It’s been 12 years since Marcus Zusak’s gift-of-a-historical novel, “The Book Thief,” hit bookstores. It was my good fortune to interview Zusak in 2006, and his words have stayed with me. “I wanted to write a book people would remember,” he said. So he did, and they do.

Now we have another Zusak title to laud. “Bridge of Clay,” all 500-plus pages thrill, confuse and enthrall, the Australian author’s ability to write, unique and creative.

With this literary novel, we must be willing to let Zusak take us along for an uneven ride, into the lives of the rough and tumble Dunbar brothers, and their parents, in a style that demands we be comfortable with having no idea where he’s leading us. Be patient, readers. The work is worth it — every narrative thread, every tiny detail makes sense in the end, and the journey is worth the destination.

Narrated by Matthew, the oldest Dunbar brother, it opens, “In the beginning there was one murderer, one mule and one boy, but this isn’t the beginning . . . ”

Readers are left guessing who the murderer is until page 56, this after Zusak introduces each of the five Dunbar boys. Matthew is the oldest and the book’s narrator, but the story mainly focuses on Clay, one of the younger brothers, his parents and girlfriend Carrie, an apprentice jockey at a nearby racetrack.

The boys are raising themselves after their mother dies and their father deserts them, the plot shifting to their mother Penelope, an immigrant, who loves books and the piano, the latter bringing her together with the boys’ father, Michael. As their love affair is revealed the narrative shifts back to Clay, troubled by something we don’t yet understand as he falls in love with Carrie.

In short chapters, paragraphs and sentences, Zusak captivates, juggling past and present with Clay at center stage, the boy agreeing to help his father build a bridge after the original has been wiped out by rising waters. Clay’s brothers view this favor with disgust, feeling their father isn’t worthy of their forgiveness.

Trust Zusak as you plunge into “Bridge of Clay;” trust the wordsmith that he’s proven himself to be in the past and is again in this monumental family saga. Read it and you’ll see he’s done it again, stolen our hearts like a thief with another unforgettable book.

* * * * * * * * * * *

“November Road” is a cat-and-mouse crime novel by Lou Berney, no newcomer to the genre. The author opens his story in New Orleans — it’s the 1960s, and Frank Guidry is a “can-do” man for Carlos Marcello, his gang boss.

Guidry makes it his mission to do what he’s told, no questions asked and so remains on the good side of Carlos and Seraphine, his sidekick. But Guidry’s latest job puts him in their bad graces when he drops off a car in Dallas, having no idea it’s a getaway vehicle for the man who shot John F. Kennedy. The crime can be traced back to the big boss Carlos. To save his skin, Guidry goes on the run, with Barone, a notorious hit man pursuing him on Carlos’ order, strewing corpses along the way.

An alternate narrative unfurls alongside Guidry’s, the tale of Charlotte, a submissive and co-dependent woman married to an alcoholic. Unable to stand his denial a minute longer, Charlotte flees, her two young girls in tow. Their destination — Charlotte’s aunt in California, the same state Guidry has in mind as he tries to stay a step ahead of bloodthirsty Barone.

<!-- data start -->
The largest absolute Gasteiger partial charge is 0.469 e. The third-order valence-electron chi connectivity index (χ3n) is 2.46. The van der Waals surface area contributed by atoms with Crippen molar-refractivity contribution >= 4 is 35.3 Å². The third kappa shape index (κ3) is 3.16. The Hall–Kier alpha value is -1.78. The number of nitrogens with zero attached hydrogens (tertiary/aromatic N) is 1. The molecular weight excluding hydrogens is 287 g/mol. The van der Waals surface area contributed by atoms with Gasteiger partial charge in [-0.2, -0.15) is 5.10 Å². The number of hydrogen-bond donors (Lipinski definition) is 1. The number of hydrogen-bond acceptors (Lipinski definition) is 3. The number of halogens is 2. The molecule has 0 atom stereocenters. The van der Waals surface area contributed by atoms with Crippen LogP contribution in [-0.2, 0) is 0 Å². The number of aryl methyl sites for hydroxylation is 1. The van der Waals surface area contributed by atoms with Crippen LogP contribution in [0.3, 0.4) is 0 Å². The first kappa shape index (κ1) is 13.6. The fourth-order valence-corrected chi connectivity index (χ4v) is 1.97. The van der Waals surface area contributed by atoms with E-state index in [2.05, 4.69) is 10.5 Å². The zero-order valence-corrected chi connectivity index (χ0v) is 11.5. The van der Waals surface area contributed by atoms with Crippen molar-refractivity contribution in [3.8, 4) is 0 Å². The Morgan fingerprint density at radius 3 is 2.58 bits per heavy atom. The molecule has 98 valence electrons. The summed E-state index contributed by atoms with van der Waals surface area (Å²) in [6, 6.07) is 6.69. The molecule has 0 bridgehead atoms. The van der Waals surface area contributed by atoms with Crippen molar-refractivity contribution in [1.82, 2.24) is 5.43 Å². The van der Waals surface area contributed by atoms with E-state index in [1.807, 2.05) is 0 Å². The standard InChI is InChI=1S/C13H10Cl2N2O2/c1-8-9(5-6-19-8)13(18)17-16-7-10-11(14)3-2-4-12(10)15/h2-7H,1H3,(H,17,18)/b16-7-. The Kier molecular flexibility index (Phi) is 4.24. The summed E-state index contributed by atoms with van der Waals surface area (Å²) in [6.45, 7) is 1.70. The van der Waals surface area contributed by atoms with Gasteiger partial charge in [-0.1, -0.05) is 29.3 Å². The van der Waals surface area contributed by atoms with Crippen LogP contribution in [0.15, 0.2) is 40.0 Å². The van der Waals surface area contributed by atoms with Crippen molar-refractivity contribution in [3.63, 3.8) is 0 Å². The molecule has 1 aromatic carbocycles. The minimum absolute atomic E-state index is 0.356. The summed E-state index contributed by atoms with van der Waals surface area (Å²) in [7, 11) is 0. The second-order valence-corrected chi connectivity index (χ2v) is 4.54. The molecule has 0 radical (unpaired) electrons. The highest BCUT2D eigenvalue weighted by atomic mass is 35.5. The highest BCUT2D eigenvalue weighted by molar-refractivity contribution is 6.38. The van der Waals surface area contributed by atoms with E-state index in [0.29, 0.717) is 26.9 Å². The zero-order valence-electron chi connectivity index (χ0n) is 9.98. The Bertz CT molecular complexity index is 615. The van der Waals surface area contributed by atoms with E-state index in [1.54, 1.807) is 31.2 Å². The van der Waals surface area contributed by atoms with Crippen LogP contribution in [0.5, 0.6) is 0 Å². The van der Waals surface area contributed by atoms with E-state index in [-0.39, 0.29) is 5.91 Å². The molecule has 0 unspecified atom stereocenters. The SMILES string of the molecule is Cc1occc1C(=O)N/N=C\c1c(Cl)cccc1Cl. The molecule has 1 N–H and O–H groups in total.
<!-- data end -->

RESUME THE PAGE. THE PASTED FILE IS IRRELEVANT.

It isn’t long before Guidry and Charlotte meet on the road, Guidry lying to her about his identity, and traveling with Charlotte and her family, in an effort to throw off Barone, the action building as the chase continues.

“November Road” is a book you won’t set aside — it hooks you with well-drawn characters and a fast-moving plot. Berney knows his stuff and writes with expertise, his conclusion believable and succinct. It’s easy to see why this crime novel is the “Lead Read” for Harper Collins this fall.

* * * * * * * * * * *

Shadowy, dank Edinburgh, winter 1847, provides an atmospheric setting for “The Way of All Flesh,” by Ambrose Parry, a pseudonym for two talented Scotts, Chris Brookmyre and Marisa Haetzman, a married couple who collaborated on this chilling, romp-of-a-crime-mystery.

It opens with a shocker: “No decent story ought to begin with a dead prostitute . . .” Will Raven had prior relations with the woman of the night — Evie Lawson, her body now twisted in death. Afraid he’ll be associated with her demise, Raven flees the macabre scene.

As he hastens away, Raven is set upon by a brute, badly beaten because he’s borrowed money he can’t pay back. His face sliced open, Raven manages to get Dr. Simpson, a respected physician who’s experimenting with the use of ether and chloroform to relieve the agony of difficult childbirths and surgery. Raven has been assigned as his apprentice doctor, an opportunity he relishes — but Raven has secrets yet to be revealed as the story gains speed, other young women murdered, their bodies contorted like Evie’s.

In class-conscious Edinburgh, Raven works to maintain the false pretense of his background, but his partner in solving the crimes doesn’t have that luxury. Sarah Fisher is the Simpson’s housemaid, and initially has little respect for Raven. Though her societal station is far from lofty, she’s more than Raven’s equal as they try to nail the killer before he strikes again.

“The Way of All Flesh” has just the right mix of intrigue, romance and character back stories to keep the pages turning as readers attempt to unravel the mystery. Sarah’s especially appealing, and Edinburgh provides a fitting backdrop for the seamy tale, thankfully the first in a series.

Adding to the book’s appeal is the fact that there actually was a Dr. Simpson in Edinburgh in the 1800s, and he did experiment with chloroform. Reading about the horrors people endured without anesthesia adds even more realism to this well-told tale.